The Doodle Notebook was published in Spring 2008. It would have not been published a year later, just as the unfolding of recession was gathering ever more speed, the news full of people being made redundant and people being grateful to have negotiated a 0% pay rise or a reduced working week for reduced pay. All the while they pay for a financial sector they do not want nor need; for services that need more investment while service providers (public and private) divest themselves of much of what is left in social-economic infrastructure. In all this, however, sabotage as life or on the quiet is as important as ever if not more so: the reasons for poorly paid, exploitative working conditions and one’s ability to navigate these are not one’s skills set, aspirations or creative self-management but the power relations that are made in social praxis. Contemporary subject formations too are the making of such social praxis. Discovering the basis for happiness and contentment among frugality is not an individual endeavour, even less so when it is part of the contemporary assault on concrete life. Sabotage for immaterial labour deserves careful attention.

Notes
1. ‘Get doodling! How to waste time at work’, The Guardian, 8 March 2008.
2. The concept of militant enquiry, and its particular focus on critique, enquiry and class composition is used in the German-speaking world by Wildcat <http://www.wildcat-www.de> and others to signify what Kolinko express as having:
“decided to start working in call centres in order to meet people who work there and to understand what’s going on. We wanted to combine our rage against the daily exploitation with the desire and search for the struggles that can overcome it. Therefore, we had to understand the class reality at this point, be part of the conflicts and intervene.”
Kolinko, 2002, Hotline - Call centre inquiry communism, http://libcom.org/library/hotlines-call-centre-inquiry-communism, accessed 14 March 2010.
3. ‘The Artist, The Recession, The Secret Shop & The Car Boot Sale!’, press release 16 November 2009, http://www.claregalloway.co.uk, accessed 12 March 2010.
4. ‘From Manure to Couture’, The Herald, 14 November 2009.
5. Sandford, ‘A The doodling philosophy’, The Guardian, 8 March 2008, ‘Get doodling’, p2.
6. In doing so this review treads in close proximity, with various cross-overs, alongside Karen Elliott’s call to ‘Never Work’ a couple of issues earlier; Elliott, K (2009) ‘Never Work!’ Variant 35, http://www.variant.org.uk/35texts/NeverWork.html, accessed 12 March 2010.
7. Lüdtke, A (Ed.) (1995) The history of everyday life. Reconstructing historical experience and ways of life, Princeton, NJ, Princeton University Press.
8. Lüdtke, A 1995, op. cit, p 314.
9. Lüdtke, A 1986, ‘Cash, coffee-breaks, horseplay: Eigensinn and politics among factory workers in Germany circa 1900 in Hanagan’, M & Stephenson, C eds Confrontation, class consciousness, and the labour process. Greenwood Press, Westport, pp65-95.
10. Thompson, E P 1967, Time, work discipline and industrial capitalism. Past and Present, p38, pp56-97.
11. Rather than studies that are strongly influenced by Foucauldian governmentality, assuming panoptic views to produce disciplined bodies and selves, the everyday historians emphasise that the existence of numerous regulations, ordinances and rules point to the fact that these were contested, incomplete and, while clearly indicative of attempts to govern or rule, their imposition demonstrates failure to achieve such rule.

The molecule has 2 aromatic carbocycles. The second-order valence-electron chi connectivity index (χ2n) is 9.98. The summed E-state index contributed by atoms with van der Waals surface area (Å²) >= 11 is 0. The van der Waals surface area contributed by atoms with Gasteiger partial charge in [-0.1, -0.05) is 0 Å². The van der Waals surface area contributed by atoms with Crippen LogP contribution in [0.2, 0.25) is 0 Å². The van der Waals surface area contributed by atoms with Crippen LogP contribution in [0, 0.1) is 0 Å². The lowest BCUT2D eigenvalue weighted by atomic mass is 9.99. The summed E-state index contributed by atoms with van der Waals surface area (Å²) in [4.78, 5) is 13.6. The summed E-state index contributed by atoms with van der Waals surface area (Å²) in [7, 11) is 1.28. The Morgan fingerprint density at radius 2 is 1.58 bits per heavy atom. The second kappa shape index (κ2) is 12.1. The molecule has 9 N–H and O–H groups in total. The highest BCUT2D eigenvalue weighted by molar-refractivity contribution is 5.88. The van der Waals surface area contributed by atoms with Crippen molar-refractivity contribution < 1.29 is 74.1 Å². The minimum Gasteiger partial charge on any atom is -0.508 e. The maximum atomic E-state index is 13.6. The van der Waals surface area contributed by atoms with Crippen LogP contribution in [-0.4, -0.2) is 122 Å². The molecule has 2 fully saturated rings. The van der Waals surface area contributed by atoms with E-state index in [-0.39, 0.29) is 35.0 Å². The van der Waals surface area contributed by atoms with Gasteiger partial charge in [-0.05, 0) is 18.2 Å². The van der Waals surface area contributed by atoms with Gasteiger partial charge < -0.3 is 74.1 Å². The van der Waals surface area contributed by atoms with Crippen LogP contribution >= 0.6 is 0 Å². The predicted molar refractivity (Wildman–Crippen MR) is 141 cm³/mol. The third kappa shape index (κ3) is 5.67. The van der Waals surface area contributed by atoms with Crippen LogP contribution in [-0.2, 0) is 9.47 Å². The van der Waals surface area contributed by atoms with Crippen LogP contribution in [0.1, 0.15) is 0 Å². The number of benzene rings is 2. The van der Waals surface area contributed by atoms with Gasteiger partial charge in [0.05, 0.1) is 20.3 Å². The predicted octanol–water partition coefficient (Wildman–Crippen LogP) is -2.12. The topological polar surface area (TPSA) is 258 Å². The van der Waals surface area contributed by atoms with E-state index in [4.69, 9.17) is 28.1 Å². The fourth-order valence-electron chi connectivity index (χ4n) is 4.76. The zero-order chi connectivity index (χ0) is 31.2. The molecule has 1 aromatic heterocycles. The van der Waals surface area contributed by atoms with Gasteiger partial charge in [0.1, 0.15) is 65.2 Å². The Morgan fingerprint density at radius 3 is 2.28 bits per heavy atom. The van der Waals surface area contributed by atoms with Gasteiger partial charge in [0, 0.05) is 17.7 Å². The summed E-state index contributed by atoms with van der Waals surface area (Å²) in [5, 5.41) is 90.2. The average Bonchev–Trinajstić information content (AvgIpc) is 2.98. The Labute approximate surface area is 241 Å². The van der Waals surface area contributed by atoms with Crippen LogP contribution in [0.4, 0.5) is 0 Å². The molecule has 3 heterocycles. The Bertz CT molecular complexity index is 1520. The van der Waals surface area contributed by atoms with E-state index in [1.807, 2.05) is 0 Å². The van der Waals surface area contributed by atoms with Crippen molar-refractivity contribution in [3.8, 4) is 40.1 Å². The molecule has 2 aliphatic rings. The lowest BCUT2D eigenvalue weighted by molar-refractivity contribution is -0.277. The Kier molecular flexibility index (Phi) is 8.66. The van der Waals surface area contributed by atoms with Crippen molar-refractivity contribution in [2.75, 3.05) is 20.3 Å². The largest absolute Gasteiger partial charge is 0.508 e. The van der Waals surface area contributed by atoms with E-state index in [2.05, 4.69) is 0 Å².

12. Göhre, P, 1891, Drei Monate Fabrikarbeiter und Handwerksbursche, F W Grunow, Leipzig, p 77, cited in Lüdtke, A, 1993, Eigen-Sinn. Fabrikalltag, Arbeitererfahrungen und Politik vom Kaisserreich bis in den Faschismus Ergebnisse, Hamburg. p 137.
13. Kolinko 2002, op. cit.
14. Kolinko also found in their study that forms of refusal to work to order were evident in all the call centres in which they worked: “Many workers who are usually not very rebellious use them. Most of the time they happen on an individual basis. They make it easier to survive, but they don’t shake the regime of exploitation. Rather, they are a part of the process of exploitation because they make sure we don’t collapse under the workload.” Kolinko, 2002, Hotline - Call centre inquiry communism, http://libcom.org/library/5-everyday-working-life, accessed 14 March 2010.
15. Schoneboom, A Project Skive http://www.bonkworld.org/skive/, accessed 12 March 2010.
16. Cresswell, T, 1996, In place, out of place. Geography, ideology, and transgression, University of Minnesota Press, Minneapolis, p 260.
17. Katz, C 2004, Growing up global, University of Minnesota Press, Minneapolis, p 242.
18. Thompson, E P, 1963, The making of the English working class, G. R. Elton, London [1991 edition], p 8.
19. Ibid, p 10.
20. Schütz, A & Luckmann, T, 1989, The structures of the life-world, Northwestern University Press, Evanston, p 3f.
21. Williams, R, 1961, The long revolution. Chatto and Windus, London.
22. Lüdtke, A 1995, op. cit, p 18f.
23. Marx, K & Engels, F, (1845), The German Ideology, Chapter 1a, http://www.marxists.org/archive/marx/works/1845/german-ideology/ch01a.htm, accessed 12 March 2010.
24. Mooney, G 2007, ‘Reframing the poverty debate’ the New Labour way’. Variant, issue 29, pp11-13.
http://www.variant.org.uk/29texts/mooney29.html
25. ibid.
26. Hartmann, D, 1988, Leben als Sabotage. Zur Krise der technologischen Gewalt, Rote Strasse/Kleine Freiheit/Schwarze Risse, Göttingen et al., 2nd edition.
27. Lazaratto, M, 1996, ‘Immaterial labour in Virno’, P & Hardt, M (eds) Radical thought in Italy. A potential politics, University of Minnesota Press, Minneapolis, pp. 132-146.
28. McRobbie, A, 2009, ‘Reflections on precarious work in the cultural sector’, in Lange, B et al. (Eds.) Governance der Kreativwirtschaft: Diagnosen und Handlungsoptionen, Transcript, Bielefeld, pp. 123-138, p 124